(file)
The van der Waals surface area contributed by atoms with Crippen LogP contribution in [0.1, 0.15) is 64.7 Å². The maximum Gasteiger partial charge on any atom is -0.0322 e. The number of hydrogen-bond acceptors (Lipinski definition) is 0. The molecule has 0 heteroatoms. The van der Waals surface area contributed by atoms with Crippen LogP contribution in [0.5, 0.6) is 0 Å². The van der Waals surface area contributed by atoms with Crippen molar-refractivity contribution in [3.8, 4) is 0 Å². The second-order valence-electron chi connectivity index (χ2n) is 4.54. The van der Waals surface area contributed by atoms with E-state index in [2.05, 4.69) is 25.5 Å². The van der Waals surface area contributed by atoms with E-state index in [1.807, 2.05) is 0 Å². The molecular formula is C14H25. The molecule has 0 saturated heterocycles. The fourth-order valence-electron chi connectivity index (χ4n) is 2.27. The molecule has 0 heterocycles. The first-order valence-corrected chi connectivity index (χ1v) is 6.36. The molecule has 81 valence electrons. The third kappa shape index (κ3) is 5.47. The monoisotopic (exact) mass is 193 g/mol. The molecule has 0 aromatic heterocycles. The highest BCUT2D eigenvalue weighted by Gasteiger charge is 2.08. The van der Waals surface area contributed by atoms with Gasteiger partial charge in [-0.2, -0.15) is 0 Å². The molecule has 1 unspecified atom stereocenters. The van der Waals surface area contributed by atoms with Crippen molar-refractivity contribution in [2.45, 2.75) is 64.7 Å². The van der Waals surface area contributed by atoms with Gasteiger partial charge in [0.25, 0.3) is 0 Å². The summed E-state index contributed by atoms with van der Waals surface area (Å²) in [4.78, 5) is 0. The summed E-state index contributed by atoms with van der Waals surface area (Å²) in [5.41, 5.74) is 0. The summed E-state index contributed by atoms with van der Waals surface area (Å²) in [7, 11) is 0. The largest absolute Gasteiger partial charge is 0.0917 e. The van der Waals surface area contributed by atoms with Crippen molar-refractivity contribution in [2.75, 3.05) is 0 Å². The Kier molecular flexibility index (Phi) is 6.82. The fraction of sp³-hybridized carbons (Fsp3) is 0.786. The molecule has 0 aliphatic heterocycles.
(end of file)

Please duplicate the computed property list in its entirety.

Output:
The van der Waals surface area contributed by atoms with Crippen LogP contribution in [0.1, 0.15) is 64.7 Å². The maximum Gasteiger partial charge on any atom is -0.0322 e. The number of hydrogen-bond acceptors (Lipinski definition) is 0. The molecule has 0 heteroatoms. The van der Waals surface area contributed by atoms with Crippen LogP contribution in [0.5, 0.6) is 0 Å². The van der Waals surface area contributed by atoms with Crippen molar-refractivity contribution in [3.8, 4) is 0 Å². The second-order valence-electron chi connectivity index (χ2n) is 4.54. The van der Waals surface area contributed by atoms with E-state index in [2.05, 4.69) is 25.5 Å². The van der Waals surface area contributed by atoms with E-state index in [1.807, 2.05) is 0 Å². The molecular formula is C14H25. The molecule has 0 saturated heterocycles. The fourth-order valence-electron chi connectivity index (χ4n) is 2.27. The molecule has 0 heterocycles. The first-order valence-corrected chi connectivity index (χ1v) is 6.36. The molecule has 81 valence electrons. The third kappa shape index (κ3) is 5.47. The monoisotopic (exact) mass is 193 g/mol. The molecule has 0 aromatic heterocycles. The highest BCUT2D eigenvalue weighted by Gasteiger charge is 2.08. The van der Waals surface area contributed by atoms with Gasteiger partial charge in [-0.2, -0.15) is 0 Å². The molecule has 1 unspecified atom stereocenters. The van der Waals surface area contributed by atoms with Crippen molar-refractivity contribution in [2.45, 2.75) is 64.7 Å². The van der Waals surface area contributed by atoms with Gasteiger partial charge in [0.25, 0.3) is 0 Å². The summed E-state index contributed by atoms with van der Waals surface area (Å²) in [4.78, 5) is 0. The summed E-state index contributed by atoms with van der Waals surface area (Å²) in [5.41, 5.74) is 0. The summed E-state index contributed by atoms with van der Waals surface area (Å²) in [7, 11) is 0. The largest absolute Gasteiger partial charge is 0.0917 e. The van der Waals surface area contributed by atoms with Crippen molar-refractivity contribution in [2.75, 3.05) is 0 Å². The Kier molecular flexibility index (Phi) is 6.82. The fraction of sp³-hybridized carbons (Fsp3) is 0.786. The molecule has 0 aliphatic heterocycles.